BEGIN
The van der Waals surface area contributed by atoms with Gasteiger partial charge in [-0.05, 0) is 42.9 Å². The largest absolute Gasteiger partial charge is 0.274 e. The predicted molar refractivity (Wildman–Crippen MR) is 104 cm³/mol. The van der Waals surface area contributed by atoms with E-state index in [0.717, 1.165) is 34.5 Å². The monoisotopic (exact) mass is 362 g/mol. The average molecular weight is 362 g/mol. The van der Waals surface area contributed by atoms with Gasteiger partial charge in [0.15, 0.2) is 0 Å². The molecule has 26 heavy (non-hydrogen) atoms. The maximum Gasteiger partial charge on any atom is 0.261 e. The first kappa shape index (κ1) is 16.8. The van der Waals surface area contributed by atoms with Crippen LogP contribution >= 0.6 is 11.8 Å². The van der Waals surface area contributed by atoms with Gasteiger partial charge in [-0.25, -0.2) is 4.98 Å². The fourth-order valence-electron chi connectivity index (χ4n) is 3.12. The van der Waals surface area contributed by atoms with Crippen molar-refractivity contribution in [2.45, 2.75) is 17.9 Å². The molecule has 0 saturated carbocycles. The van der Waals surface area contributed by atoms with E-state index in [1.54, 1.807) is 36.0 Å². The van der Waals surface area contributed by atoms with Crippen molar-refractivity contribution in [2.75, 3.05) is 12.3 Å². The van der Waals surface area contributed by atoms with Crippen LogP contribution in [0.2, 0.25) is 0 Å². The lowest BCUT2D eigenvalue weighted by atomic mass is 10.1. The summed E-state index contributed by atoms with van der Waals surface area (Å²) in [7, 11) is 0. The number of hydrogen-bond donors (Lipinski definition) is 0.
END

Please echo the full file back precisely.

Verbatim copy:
The van der Waals surface area contributed by atoms with Gasteiger partial charge in [-0.05, 0) is 42.9 Å². The largest absolute Gasteiger partial charge is 0.274 e. The predicted molar refractivity (Wildman–Crippen MR) is 104 cm³/mol. The van der Waals surface area contributed by atoms with E-state index in [0.717, 1.165) is 34.5 Å². The monoisotopic (exact) mass is 362 g/mol. The average molecular weight is 362 g/mol. The van der Waals surface area contributed by atoms with Gasteiger partial charge in [0.15, 0.2) is 0 Å². The molecule has 26 heavy (non-hydrogen) atoms. The maximum Gasteiger partial charge on any atom is 0.261 e. The first kappa shape index (κ1) is 16.8. The van der Waals surface area contributed by atoms with Crippen LogP contribution >= 0.6 is 11.8 Å². The van der Waals surface area contributed by atoms with Gasteiger partial charge in [-0.25, -0.2) is 4.98 Å². The fourth-order valence-electron chi connectivity index (χ4n) is 3.12. The van der Waals surface area contributed by atoms with Crippen molar-refractivity contribution in [2.45, 2.75) is 17.9 Å². The molecule has 0 saturated carbocycles. The van der Waals surface area contributed by atoms with E-state index in [1.54, 1.807) is 36.0 Å². The van der Waals surface area contributed by atoms with Crippen molar-refractivity contribution in [2.75, 3.05) is 12.3 Å². The van der Waals surface area contributed by atoms with Crippen LogP contribution in [0.2, 0.25) is 0 Å². The lowest BCUT2D eigenvalue weighted by atomic mass is 10.1. The summed E-state index contributed by atoms with van der Waals surface area (Å²) in [7, 11) is 0. The number of hydrogen-bond donors (Lipinski definition) is 0.